Promenade with the Weekend Update

But first, my new column at the Baltimore Sun (I have to get used to them running earlier in the month) which features new releases by Joseph Wambaugh, Katherine Hall Page, Laura Joh Rowland, Peter May and Robert Randisi.

NYTBR: Stephen King makes the cover of the Book Review for the first time…ever. Jim Windolf has lots to say about LISEY’S STORY, and Dwight Garner probes the NYTBR’s uneasy relationship with King over the course of his career. Otherwise, there’s a massive children’s section filled with all sorts of earthy delights; Sophie Harrison is intrigued by the life and times of Barbara Taylor Bradford; and John Wilson wonders why Evangelicals have gotten such a bad name.

WaPo Book World: Ron Charles wishes Antoinette May had done more with the scant material about Pontius Pilate’s wife; Neal Gabler explains the secret to writing a good Hollywood biography; and Jonathan Yardley admires Isabel Allende’s ambition, but finds her latest novel doesn’t pull it off.

G&M: Leah Hager Cohen is impressed with Carol Off’s “impassioned reporting” on the dark side of chocolate; J.G. Ballard is back, and now his social satire extends to malls and consumerism; Martin Levin finds out as much as he can about bird flu; T.F. Rigelhof enjoys Ian Rankin’s theme expansion in his new Rebus novel; and Margaret Cannon reviews new crime novels by Elizabeth George, Jan Burke, Arnaldur Indridason, Vivian Meyer, Alfred Silver & M.C. Beaton.

Guardian Review: Gilbert Adair explains Agatha Christie’s enduring fascination; Ian Thomson is struck by the moral force in Henning Mankell’s new standalone crime novel; and Maxim Jakubowski reviews new crime fiction offerings from Brian Freeman, Paul Charles, Michael Walters and a noir classic by Jean-Patrick Manchette.

Observer: Yes, that’s a review Ben Hutchinson offers of LES BIENVEILLANTES, never mind that the English-language publication date isn’t till early 2008; Peter Guttridge has a good time with Ian Rankin’s latest, THE NAMING OF THE DEAD; he also reviews new releases by Michael Connelly, Benjamin Black, Henning Mankell and Frederick Forsyth.

The Times: Amanda Craig gets at the heart of Scott Westerfield’s dystopian vision; Alice Fordham is almost overwhelmed by Salvador Plascencia’s paper-themed vision; and Marcel Berlins reviews crime fare from Manchette, Adair and Mankell.

The Scotsman: Patrick McCabe’s new novel is all about introspection, concludes Tom Adair; Laura Hird reveals the dark influences underlying her latest collection of stories; Toby Clements is at it again, parodying Mma Ramotswe & Inspector Rebus in one go; and a Russian writer who toiled during the oppressive time of Stalin gets the last laugh.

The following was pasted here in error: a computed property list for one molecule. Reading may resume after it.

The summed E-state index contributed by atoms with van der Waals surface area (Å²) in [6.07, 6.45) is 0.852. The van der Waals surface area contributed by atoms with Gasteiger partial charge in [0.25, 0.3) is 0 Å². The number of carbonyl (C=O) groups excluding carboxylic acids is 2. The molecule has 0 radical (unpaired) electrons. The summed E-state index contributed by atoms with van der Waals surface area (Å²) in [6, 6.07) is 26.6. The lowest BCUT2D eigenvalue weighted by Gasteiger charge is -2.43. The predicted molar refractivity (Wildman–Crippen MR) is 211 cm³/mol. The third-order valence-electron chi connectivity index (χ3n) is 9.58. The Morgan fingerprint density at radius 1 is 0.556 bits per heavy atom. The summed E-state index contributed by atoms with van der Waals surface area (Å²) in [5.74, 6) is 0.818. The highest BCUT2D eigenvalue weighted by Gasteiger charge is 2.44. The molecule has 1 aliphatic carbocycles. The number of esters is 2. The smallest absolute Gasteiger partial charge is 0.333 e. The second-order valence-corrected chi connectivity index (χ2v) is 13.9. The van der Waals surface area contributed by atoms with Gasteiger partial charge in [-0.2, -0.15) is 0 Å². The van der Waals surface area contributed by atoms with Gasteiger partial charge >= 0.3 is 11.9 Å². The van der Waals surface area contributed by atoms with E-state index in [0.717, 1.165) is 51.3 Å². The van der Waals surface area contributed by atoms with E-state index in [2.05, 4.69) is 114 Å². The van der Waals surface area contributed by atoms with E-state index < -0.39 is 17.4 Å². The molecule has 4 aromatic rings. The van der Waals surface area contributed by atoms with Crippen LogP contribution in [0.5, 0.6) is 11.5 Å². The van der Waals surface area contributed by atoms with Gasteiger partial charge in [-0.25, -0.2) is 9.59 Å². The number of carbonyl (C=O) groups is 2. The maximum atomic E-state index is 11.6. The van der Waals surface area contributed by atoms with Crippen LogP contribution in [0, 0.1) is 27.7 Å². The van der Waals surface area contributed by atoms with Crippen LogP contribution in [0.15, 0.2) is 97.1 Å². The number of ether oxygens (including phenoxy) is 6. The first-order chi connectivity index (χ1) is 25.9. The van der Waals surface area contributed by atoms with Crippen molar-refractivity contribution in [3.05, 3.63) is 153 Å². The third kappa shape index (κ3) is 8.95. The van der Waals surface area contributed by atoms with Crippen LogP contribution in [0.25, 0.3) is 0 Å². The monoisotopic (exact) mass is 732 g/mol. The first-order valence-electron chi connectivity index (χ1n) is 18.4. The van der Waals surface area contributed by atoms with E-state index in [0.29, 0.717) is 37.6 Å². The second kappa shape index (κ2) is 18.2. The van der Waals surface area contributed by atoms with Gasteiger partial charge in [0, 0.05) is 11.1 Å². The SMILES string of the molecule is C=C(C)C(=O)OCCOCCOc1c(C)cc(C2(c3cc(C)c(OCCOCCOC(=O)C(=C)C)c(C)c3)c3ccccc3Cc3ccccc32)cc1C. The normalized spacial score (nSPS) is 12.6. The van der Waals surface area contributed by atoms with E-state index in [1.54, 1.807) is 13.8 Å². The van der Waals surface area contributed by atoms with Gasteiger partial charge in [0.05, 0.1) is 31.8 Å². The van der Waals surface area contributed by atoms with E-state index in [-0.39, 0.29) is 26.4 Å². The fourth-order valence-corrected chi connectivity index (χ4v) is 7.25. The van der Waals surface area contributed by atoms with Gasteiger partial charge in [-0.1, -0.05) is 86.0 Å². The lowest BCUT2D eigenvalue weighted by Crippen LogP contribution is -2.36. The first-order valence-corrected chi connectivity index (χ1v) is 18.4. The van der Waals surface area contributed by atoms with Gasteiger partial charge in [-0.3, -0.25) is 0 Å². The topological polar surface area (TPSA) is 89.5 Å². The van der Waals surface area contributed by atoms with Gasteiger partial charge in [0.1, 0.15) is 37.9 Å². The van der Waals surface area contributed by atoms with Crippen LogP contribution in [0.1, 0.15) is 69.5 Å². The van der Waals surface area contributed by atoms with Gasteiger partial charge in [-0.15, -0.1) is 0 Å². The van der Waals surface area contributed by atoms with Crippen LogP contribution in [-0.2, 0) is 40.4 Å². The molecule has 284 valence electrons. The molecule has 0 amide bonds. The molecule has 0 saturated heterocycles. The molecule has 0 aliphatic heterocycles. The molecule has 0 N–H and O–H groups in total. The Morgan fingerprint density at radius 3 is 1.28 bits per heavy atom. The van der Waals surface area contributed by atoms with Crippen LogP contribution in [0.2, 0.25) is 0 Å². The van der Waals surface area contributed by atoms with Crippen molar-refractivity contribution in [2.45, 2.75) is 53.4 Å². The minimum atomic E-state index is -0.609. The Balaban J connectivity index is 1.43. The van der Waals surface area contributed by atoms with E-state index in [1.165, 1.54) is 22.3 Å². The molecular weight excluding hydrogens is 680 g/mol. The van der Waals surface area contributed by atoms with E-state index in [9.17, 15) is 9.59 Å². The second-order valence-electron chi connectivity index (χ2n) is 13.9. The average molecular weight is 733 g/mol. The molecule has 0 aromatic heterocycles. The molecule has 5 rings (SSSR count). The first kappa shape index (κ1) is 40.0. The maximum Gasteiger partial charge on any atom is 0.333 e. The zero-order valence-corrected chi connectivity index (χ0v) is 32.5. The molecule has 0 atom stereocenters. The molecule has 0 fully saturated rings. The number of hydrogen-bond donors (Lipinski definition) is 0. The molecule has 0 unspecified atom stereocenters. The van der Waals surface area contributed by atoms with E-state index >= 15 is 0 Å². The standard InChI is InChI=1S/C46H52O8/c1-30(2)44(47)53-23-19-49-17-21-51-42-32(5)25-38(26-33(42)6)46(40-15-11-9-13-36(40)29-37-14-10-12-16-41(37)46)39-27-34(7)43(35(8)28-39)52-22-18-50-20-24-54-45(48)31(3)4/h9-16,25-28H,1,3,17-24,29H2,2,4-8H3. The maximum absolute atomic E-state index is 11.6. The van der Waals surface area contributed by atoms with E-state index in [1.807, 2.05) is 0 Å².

The Rest:

Oline Cogdill’s mystery column goes local with MIAMI NOIR and further afield with Steve Brewer’s MONKEY MAN.

Dick Adler’s crime column for the Chicago Tribune reviews new work by James Church, Joseph Wambaugh, Brett Ellen Block, Henry Chang, Julie Hyzy, Sean Doolittle, as well as the first issue of MURDALAND and a reissue by Mitchell Smith.

Adam Woog’s Scene of the Crime includes new releases by Kate Wilhelm, Kate Kingsbury, Carola Dunn, J.J. Henderson, Heather Sharfeddin, Donna Anders, Daniel Kalla and Clyde W. Ford.

Richard Schickel is looking for post-911’s John Le Carre, but finds that Robert Wilson’s THE HIDDEN ASSASSINS doesn’t quite hit that mark.

Not that you necessarily needed another reason to read Richard Powers’ unbelievably masterful novel THE ECHO MAKER, but the Sun’s Victoria Brownworth provides a few more.

Like many others, I’m a big fan of Bob Cornwell’s in-depth profiles of crime writers at Tangled Web. His latest interview is with V.I. Warshawski creator Sara Paretsky.

Scott Turow fills the Columbus Dispatch in on his next project: a sequel to PRESUMED INNOCENT.

James Ellroy peddles his shtick to the folks at MeeVee, and I have to say, for someone who claims to live in a vacuum, he’s awfully accessible right now…

Need plans in June? The first annual Kentucky International Mystery Writers’ Festival will take place in Owensboro.

The Jacksonville Times-Union chats with early riser Claire Matturro, doing the promotion circuit for her new mystery BONE VALLEY.

Marisha Pessl’s hometown paper, the Asheville Citizen-Times, catches up with the much-buzzed-about bestseller.

Peter Temple was completely caught by surprise at winning one of Australia’s richest writing grants from the Australian Council of the Arts. Me, I’m psyched that the US edition of BROKEN SHORE will be published by FSG in May. Awesome!!!!

And finally, it had to happen: Hannibal Lecter is on MySpace.